Why are some eyes different colors? What determines our eye color? Read on to find out!
A person’s eyes are one of the most interesting and complex parts of our human body. Not only do our eyes help us to see the world around us, but they also are one of the most defining, unique characteristics that we have! For instance, most people say that a person’s eyes are one of the first qualities that they see when they first meet, and it is often their distinctive color or shape that people remember once the meeting has ended.
However, when it comes to the color of our eyes, is there more that lies behind those baby blues, rather just a unique color for appearances sake? Of course! The color of our eyes is determined by a number of amazing factors, and there is a lot more than meets the eye (pun intended) when it comes to their color. To help you learn more, here are some of our favorite interesting fact about the color of our eyes.
1. The colored part of our eyeball is called the iris, and the color is determined by the pigments (known as melanin) that are located in the iris’ cells. However, our iris does a lot more than just show color! It also regulates how much light enters our eyes and it helps to protect our internal organs from the dangers of UV light.
2. How much melanin is in our iris’ cells determines what color our eyes will be. For instance, a lot of melanin in the stroma will give someone darker eyes, such as brown. However, very little melanin in the stroma will result in lighter eyes, such as light blue.
3. Babies are typically born with little to no melanin, which is why they often have blue eyes at birth. It isn’t until the melanocyte stroma cells in the iris begin to produce more melanin anywhere between 6 to 36 months that the color will begin to change.
4. Scientists have determined that no single gene determines a person’s eye color, which was not always historically thought. In the past, brown eyes were thought to be dominant over other colors, such as blue or green. However, many modern studies have shown that eye color is actually a multi-gene trait, not a single-gene trait.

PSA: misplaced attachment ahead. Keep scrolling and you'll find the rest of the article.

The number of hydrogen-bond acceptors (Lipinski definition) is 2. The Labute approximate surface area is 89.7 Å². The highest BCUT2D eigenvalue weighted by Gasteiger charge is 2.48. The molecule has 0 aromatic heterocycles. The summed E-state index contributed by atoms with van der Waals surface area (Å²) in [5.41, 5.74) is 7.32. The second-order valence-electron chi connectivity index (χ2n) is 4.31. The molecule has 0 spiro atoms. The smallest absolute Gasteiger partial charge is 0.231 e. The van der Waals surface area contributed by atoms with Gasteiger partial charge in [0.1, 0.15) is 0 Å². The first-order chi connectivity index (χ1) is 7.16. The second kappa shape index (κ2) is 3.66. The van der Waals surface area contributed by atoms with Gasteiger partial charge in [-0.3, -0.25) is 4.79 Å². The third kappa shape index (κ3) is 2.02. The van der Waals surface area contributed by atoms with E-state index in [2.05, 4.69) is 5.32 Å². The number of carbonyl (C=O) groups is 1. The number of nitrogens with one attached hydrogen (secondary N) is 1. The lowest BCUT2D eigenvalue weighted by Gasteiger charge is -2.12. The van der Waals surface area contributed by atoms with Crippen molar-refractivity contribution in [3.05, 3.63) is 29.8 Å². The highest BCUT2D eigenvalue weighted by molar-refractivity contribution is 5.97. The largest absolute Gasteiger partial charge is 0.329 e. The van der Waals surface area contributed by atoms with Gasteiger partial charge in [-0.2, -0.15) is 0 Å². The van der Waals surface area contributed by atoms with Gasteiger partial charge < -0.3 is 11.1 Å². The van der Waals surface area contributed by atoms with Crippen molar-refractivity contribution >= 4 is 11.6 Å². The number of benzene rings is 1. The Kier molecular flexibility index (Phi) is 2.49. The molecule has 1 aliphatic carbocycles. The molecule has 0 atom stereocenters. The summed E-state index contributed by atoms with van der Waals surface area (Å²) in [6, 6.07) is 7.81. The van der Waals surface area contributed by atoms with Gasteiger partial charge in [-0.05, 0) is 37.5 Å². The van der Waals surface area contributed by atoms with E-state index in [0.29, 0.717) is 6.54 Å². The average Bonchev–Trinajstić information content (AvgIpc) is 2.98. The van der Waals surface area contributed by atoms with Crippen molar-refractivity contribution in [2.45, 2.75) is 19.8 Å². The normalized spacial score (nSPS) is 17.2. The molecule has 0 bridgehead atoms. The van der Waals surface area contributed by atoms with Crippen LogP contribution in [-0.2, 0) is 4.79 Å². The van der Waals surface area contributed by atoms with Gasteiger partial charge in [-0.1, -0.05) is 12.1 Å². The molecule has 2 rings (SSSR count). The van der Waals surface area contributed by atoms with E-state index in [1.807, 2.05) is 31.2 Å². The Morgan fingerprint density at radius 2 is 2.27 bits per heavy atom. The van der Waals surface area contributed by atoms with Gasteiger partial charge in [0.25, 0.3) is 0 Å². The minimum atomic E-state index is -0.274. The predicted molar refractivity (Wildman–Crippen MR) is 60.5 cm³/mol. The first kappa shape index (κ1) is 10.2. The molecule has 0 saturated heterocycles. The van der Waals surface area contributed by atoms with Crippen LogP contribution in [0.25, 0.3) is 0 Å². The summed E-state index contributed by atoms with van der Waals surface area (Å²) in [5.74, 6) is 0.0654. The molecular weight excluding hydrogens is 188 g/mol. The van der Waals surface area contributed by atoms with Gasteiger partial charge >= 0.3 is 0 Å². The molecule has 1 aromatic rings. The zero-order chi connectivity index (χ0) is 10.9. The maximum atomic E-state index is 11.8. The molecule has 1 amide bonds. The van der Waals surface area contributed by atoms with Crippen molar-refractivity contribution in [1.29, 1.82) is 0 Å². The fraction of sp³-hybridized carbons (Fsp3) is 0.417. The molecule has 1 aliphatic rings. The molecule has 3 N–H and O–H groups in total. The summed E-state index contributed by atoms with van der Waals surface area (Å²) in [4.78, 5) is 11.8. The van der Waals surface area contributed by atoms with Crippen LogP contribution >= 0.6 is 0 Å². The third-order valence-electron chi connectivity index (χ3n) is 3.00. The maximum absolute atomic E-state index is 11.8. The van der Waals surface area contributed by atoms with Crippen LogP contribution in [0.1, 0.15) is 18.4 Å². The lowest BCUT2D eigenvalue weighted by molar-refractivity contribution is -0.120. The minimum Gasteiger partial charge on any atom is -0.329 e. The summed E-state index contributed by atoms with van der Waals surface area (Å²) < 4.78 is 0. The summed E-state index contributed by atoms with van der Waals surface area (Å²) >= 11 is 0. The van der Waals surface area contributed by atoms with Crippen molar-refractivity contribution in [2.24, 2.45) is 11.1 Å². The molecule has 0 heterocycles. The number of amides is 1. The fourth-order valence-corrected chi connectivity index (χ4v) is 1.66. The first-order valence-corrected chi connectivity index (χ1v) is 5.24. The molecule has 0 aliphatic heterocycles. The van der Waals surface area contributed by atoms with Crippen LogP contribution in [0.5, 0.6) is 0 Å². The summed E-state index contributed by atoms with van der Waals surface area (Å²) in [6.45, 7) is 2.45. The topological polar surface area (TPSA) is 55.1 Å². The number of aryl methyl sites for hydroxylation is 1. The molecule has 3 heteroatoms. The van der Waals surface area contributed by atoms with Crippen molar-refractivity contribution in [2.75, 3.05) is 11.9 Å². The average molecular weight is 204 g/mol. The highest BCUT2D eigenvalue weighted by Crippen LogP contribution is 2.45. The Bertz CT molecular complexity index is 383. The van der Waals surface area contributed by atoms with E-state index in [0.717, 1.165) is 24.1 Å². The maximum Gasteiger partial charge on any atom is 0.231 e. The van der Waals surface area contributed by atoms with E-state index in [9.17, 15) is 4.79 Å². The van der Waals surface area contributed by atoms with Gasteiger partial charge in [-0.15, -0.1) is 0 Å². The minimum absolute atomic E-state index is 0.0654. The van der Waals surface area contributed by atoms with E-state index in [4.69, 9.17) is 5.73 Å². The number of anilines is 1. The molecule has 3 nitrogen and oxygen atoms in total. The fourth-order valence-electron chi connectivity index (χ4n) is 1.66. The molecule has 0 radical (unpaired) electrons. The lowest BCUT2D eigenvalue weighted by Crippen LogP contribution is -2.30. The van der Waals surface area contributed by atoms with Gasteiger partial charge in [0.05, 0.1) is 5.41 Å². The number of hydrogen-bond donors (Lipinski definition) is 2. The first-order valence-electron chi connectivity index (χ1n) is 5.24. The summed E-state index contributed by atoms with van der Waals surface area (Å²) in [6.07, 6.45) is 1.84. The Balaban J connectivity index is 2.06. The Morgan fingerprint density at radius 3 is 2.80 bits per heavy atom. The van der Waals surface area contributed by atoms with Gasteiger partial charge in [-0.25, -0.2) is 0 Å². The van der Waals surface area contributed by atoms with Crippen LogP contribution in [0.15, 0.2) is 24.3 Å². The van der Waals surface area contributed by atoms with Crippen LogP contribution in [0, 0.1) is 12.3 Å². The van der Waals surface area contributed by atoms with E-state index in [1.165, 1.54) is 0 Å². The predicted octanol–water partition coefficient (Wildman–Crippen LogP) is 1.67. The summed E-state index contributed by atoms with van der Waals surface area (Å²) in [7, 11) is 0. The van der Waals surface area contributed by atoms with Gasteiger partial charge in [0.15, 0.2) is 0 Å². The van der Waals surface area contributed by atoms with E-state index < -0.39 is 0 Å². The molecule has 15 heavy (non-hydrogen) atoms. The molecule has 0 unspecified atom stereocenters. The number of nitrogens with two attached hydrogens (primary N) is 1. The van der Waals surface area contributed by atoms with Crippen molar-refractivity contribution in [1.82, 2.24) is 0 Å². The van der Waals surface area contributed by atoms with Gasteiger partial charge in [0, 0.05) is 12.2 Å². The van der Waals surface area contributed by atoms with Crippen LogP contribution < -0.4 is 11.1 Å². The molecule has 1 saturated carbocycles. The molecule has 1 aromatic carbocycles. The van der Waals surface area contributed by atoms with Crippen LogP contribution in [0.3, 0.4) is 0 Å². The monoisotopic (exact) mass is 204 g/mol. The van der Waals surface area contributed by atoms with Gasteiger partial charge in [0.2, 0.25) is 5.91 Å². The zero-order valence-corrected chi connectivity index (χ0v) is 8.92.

5. There are many possibilities of eye color on the eye spectrum. While many people think that eye colors are often simply just blue, green or brown, there are actually a multitude of colors that fall on a large spectrum. This covers all colors from the very lightest blue, to the deepest, darkest shade of brown.
6. Brown eyes are the most common in people, while green eyes are considered the most rare. Blue or grey eyes fall in the middle. However, they are more common in Northern Europe where UV radiation is not as strong.
7. People who are albino and have red eyes do so because they have almost no melanin. Therefore, their irises are totally clear. However, because we can see their blood vessels through their iris, their eyes will often appear pink or red.
8. Certain Glaucoma drops can cause blue or green eyes to turn brown.
Did you know all of these fascinating facts about eye color, or did we miss one of your favorite vision color facts? Be sure to let us know in the comments below!